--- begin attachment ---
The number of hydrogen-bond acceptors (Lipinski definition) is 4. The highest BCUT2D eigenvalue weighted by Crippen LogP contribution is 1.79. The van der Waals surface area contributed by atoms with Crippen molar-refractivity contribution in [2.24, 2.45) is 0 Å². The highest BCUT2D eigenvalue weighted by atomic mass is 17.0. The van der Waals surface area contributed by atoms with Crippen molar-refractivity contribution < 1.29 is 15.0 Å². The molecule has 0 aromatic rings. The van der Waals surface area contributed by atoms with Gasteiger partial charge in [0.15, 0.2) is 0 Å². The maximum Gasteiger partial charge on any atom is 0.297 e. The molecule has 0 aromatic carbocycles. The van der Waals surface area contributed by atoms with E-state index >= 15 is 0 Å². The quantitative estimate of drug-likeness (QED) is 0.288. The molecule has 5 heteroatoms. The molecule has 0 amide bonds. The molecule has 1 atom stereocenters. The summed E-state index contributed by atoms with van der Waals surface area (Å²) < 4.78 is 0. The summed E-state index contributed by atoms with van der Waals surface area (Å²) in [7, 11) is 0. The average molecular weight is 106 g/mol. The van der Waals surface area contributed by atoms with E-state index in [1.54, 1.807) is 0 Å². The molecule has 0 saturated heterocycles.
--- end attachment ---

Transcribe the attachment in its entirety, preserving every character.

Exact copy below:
The number of hydrogen-bond acceptors (Lipinski definition) is 4. The highest BCUT2D eigenvalue weighted by Crippen LogP contribution is 1.79. The van der Waals surface area contributed by atoms with Crippen molar-refractivity contribution in [2.24, 2.45) is 0 Å². The highest BCUT2D eigenvalue weighted by atomic mass is 17.0. The van der Waals surface area contributed by atoms with Crippen molar-refractivity contribution < 1.29 is 15.0 Å². The molecule has 0 aromatic rings. The van der Waals surface area contributed by atoms with Gasteiger partial charge in [0.15, 0.2) is 0 Å². The maximum Gasteiger partial charge on any atom is 0.297 e. The molecule has 0 aromatic carbocycles. The van der Waals surface area contributed by atoms with E-state index >= 15 is 0 Å². The quantitative estimate of drug-likeness (QED) is 0.288. The molecule has 5 heteroatoms. The molecule has 0 amide bonds. The molecule has 1 atom stereocenters. The summed E-state index contributed by atoms with van der Waals surface area (Å²) < 4.78 is 0. The summed E-state index contributed by atoms with van der Waals surface area (Å²) in [7, 11) is 0. The average molecular weight is 106 g/mol. The van der Waals surface area contributed by atoms with E-state index in [1.54, 1.807) is 0 Å². The molecule has 0 saturated heterocycles.